The New York Times columnist Roger Cohen engages in some ethically questionable journalism in his column Thursday about people sharing too much on Facebook and Twitter.
In his commentary, Cohen shares this lament:
Now I was determined to get through 2012 without doing a peevish column ... but everyone has a tipping point. Mine occurred when I came across this tweet from Claire:
"Have such a volcanically deep zit laying roots in my chin that it feels like someone hit me with a right cross."
Good to know, Claire.
I was just recovering from that when I found Deanna tweeting that she had "picked up pet food" and was heading to "the dreaded consult on colon stuff. The joys of turning 50." As for Kate she let the world know the status of her labor: "Contractions 3 minutes apart and dilated at 2 cm."
Social media does not mean that you have to be that social.
Cohen makes it sound as if these are people he interacts with on Twitter and Facebook, but it's far more likely that he found them on Oversharers.Com, a site that's the top Google search result for the term "oversharing." The quotes from Claire and Deanna are the first and third entries on the second page of the site's archive. The zit tweet was something Claire shared with her followers in February 2010. Deanna's "colon stuff" status update, which Cohen incorrectly calls a tweet, was posted to her Facebook friends no later than July 2010, if the date on Oversharers.Com post is correct.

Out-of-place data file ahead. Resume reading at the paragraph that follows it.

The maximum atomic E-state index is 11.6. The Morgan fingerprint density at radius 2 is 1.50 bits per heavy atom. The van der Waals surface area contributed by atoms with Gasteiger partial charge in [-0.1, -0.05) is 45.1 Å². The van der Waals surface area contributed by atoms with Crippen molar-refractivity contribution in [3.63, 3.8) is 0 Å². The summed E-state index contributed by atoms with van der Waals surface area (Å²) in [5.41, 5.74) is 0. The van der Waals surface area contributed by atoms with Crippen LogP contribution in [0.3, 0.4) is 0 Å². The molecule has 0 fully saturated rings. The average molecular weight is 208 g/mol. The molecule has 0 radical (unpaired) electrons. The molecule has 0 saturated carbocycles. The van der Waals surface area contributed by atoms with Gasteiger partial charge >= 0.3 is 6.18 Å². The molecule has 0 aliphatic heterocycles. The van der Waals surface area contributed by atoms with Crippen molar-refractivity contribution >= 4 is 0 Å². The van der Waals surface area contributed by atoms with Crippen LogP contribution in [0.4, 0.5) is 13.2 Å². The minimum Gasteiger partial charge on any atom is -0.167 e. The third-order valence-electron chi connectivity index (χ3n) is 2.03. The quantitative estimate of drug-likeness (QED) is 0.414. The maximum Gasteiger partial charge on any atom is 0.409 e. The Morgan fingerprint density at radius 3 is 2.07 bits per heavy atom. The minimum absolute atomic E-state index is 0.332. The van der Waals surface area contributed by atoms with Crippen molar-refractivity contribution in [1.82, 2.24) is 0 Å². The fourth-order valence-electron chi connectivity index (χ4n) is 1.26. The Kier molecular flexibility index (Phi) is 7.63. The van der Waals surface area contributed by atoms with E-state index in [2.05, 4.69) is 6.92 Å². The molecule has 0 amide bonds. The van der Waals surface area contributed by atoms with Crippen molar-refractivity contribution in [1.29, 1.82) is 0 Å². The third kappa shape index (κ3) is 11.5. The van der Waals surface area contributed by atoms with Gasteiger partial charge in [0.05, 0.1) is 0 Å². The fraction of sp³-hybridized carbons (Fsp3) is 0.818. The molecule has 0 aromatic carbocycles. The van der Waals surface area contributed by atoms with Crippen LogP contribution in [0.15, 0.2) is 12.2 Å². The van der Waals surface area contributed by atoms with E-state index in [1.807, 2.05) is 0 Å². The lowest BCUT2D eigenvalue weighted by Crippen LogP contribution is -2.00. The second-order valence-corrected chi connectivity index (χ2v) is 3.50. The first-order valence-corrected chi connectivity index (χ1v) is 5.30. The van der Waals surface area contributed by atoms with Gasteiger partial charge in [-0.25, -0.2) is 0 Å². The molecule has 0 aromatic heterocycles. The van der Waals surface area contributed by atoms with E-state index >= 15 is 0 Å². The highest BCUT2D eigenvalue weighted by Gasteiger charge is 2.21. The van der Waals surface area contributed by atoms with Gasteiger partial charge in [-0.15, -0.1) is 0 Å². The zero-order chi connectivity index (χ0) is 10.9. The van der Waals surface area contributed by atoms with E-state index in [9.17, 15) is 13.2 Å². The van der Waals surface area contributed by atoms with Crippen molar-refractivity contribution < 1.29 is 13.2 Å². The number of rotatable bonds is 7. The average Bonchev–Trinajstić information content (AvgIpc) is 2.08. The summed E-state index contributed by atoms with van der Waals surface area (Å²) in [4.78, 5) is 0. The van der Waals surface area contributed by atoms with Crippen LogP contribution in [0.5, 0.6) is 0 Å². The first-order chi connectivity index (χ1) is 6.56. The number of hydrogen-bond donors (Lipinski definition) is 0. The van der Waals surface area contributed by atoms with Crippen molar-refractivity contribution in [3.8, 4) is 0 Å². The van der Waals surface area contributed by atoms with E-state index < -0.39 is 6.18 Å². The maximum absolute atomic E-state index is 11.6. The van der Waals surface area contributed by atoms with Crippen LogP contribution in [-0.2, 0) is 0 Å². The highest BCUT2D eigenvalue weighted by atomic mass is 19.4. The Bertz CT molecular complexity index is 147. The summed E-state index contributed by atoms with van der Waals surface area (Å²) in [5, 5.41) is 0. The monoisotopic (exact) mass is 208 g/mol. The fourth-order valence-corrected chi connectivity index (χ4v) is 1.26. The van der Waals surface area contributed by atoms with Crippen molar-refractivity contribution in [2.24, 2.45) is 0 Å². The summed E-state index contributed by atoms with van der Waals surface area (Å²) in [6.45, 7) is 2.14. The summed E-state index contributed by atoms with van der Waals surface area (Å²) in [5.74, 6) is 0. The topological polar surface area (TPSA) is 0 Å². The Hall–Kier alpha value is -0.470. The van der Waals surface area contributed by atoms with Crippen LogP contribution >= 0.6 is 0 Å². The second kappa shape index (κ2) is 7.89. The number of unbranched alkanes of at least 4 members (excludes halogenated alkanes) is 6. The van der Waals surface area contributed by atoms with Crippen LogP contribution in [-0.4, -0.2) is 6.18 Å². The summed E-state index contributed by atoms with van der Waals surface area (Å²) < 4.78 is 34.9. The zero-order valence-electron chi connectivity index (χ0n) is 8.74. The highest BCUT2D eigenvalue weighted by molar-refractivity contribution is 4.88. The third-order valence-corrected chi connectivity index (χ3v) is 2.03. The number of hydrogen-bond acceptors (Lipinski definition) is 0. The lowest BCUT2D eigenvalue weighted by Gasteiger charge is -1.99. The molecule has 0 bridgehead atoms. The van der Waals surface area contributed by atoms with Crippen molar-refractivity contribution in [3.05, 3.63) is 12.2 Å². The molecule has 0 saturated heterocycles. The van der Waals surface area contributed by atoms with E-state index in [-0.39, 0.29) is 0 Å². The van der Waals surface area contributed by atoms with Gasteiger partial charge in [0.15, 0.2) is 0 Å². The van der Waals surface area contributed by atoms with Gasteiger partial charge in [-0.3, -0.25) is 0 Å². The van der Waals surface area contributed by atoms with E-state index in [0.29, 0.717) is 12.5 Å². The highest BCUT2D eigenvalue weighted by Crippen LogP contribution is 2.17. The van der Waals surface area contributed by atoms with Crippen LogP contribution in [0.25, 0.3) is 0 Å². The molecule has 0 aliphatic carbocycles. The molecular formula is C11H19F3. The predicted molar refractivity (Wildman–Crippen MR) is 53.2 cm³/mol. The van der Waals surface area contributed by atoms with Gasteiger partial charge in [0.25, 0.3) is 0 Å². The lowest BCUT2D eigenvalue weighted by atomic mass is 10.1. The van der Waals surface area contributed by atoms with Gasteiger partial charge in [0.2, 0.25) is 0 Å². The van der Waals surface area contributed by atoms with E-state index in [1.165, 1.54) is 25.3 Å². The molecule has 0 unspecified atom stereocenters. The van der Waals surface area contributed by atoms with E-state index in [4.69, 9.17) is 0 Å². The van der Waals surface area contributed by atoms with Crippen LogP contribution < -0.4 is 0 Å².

He never credits Oversharers.Com as the source of these quotes. There was no "tipping point" that roused his inner curmudgeon about people sharing too much. He was fishing for examples to write a column around. More seriously from a journalistic standpoint, Cohen has no way of knowing if the Deanna quote is real. It's just a screen capture on a humor site with no link or full name of the author on Facebook. Someone could have made it up.
Regarding Cohen's premise that we're living in a too-much-information age, that's hard to argue.
But there's something obnoxiously elitist about a New York Times columnist ridiculing ordinary people for sharing observations about their lives on social networks to an audience of people who've specifically asked to receive them. Two years ago, Cohen used his column to share the text of a suicide note written by his mother:
That jolted me -- and sent me back to my mother's suicide note of July 25, 1978: "It's as though I've turned to stone. I can't relate, I can't communicate and I can no longer bear the pain and gloom I cause to those I love most. ... At present I am filled only with self-hate. I do love my family and dear friends but I can't go on and on like this."
My mother survived, just. But the bi-polar state that led her to try to take her life that day never entirely relaxed its grip.
What would Cohen have thought if he found something like that on a Facebook wall?
Update: The Times has acknowledged that Cohen made improper use of those quotes.
I think you're right -- his only real concern is having something to write about. Not that i can't relate.
Yow, that's some classic phoned-in bullshit right there. I hope you've passed this along to the NYT public editor. "Ethically questionable" is a polite way of putting it.
I sent an email to the public editor yesterday.